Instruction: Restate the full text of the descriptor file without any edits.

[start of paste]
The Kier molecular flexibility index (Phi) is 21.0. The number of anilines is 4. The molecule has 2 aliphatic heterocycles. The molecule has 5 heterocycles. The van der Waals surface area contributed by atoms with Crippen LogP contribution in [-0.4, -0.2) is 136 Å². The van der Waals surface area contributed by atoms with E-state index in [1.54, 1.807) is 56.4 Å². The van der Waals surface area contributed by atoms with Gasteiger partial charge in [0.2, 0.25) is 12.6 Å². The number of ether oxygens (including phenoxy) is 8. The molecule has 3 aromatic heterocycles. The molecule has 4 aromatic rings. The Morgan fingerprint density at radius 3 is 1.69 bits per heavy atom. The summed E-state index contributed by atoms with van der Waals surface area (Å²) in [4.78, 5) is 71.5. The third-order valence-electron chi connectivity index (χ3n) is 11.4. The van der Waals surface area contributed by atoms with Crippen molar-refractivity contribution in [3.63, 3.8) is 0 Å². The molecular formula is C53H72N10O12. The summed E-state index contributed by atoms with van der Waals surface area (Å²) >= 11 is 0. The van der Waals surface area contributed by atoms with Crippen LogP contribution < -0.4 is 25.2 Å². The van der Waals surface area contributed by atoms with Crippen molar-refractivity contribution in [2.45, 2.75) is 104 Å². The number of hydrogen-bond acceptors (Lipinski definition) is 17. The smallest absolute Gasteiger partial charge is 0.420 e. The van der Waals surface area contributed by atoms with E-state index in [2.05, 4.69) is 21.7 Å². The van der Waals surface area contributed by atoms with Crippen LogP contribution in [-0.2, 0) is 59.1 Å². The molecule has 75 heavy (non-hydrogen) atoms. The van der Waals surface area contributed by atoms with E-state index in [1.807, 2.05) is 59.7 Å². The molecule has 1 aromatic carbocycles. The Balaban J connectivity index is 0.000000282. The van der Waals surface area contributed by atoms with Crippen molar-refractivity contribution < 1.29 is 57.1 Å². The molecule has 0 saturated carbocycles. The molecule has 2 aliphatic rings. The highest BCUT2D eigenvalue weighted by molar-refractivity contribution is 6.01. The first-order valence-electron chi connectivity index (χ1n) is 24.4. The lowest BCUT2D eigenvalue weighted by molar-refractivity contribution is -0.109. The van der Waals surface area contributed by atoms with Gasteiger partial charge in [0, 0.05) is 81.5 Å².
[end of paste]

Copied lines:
The Kier molecular flexibility index (Phi) is 21.0. The number of anilines is 4. The molecule has 2 aliphatic heterocycles. The molecule has 5 heterocycles. The van der Waals surface area contributed by atoms with Crippen LogP contribution in [-0.4, -0.2) is 136 Å². The van der Waals surface area contributed by atoms with E-state index in [1.54, 1.807) is 56.4 Å². The van der Waals surface area contributed by atoms with Gasteiger partial charge in [0.2, 0.25) is 12.6 Å². The number of ether oxygens (including phenoxy) is 8. The molecule has 3 aromatic heterocycles. The molecule has 4 aromatic rings. The Morgan fingerprint density at radius 3 is 1.69 bits per heavy atom. The summed E-state index contributed by atoms with van der Waals surface area (Å²) in [4.78, 5) is 71.5. The third-order valence-electron chi connectivity index (χ3n) is 11.4. The van der Waals surface area contributed by atoms with Crippen molar-refractivity contribution in [3.63, 3.8) is 0 Å². The molecular formula is C53H72N10O12. The summed E-state index contributed by atoms with van der Waals surface area (Å²) >= 11 is 0. The van der Waals surface area contributed by atoms with Crippen LogP contribution < -0.4 is 25.2 Å². The van der Waals surface area contributed by atoms with Crippen molar-refractivity contribution in [2.45, 2.75) is 104 Å². The number of hydrogen-bond acceptors (Lipinski definition) is 17. The smallest absolute Gasteiger partial charge is 0.420 e. The van der Waals surface area contributed by atoms with E-state index in [2.05, 4.69) is 21.7 Å². The van der Waals surface area contributed by atoms with Crippen LogP contribution in [-0.2, 0) is 59.1 Å². The molecule has 75 heavy (non-hydrogen) atoms. The van der Waals surface area contributed by atoms with E-state index in [1.807, 2.05) is 59.7 Å². The molecule has 1 aromatic carbocycles. The Balaban J connectivity index is 0.000000282. The van der Waals surface area contributed by atoms with Crippen molar-refractivity contribution < 1.29 is 57.1 Å². The molecule has 0 saturated carbocycles. The molecule has 2 aliphatic rings. The highest BCUT2D eigenvalue weighted by molar-refractivity contribution is 6.01. The first-order valence-electron chi connectivity index (χ1n) is 24.4. The lowest BCUT2D eigenvalue weighted by molar-refractivity contribution is -0.109. The van der Waals surface area contributed by atoms with Gasteiger partial charge in [0, 0.05) is 81.5 Å².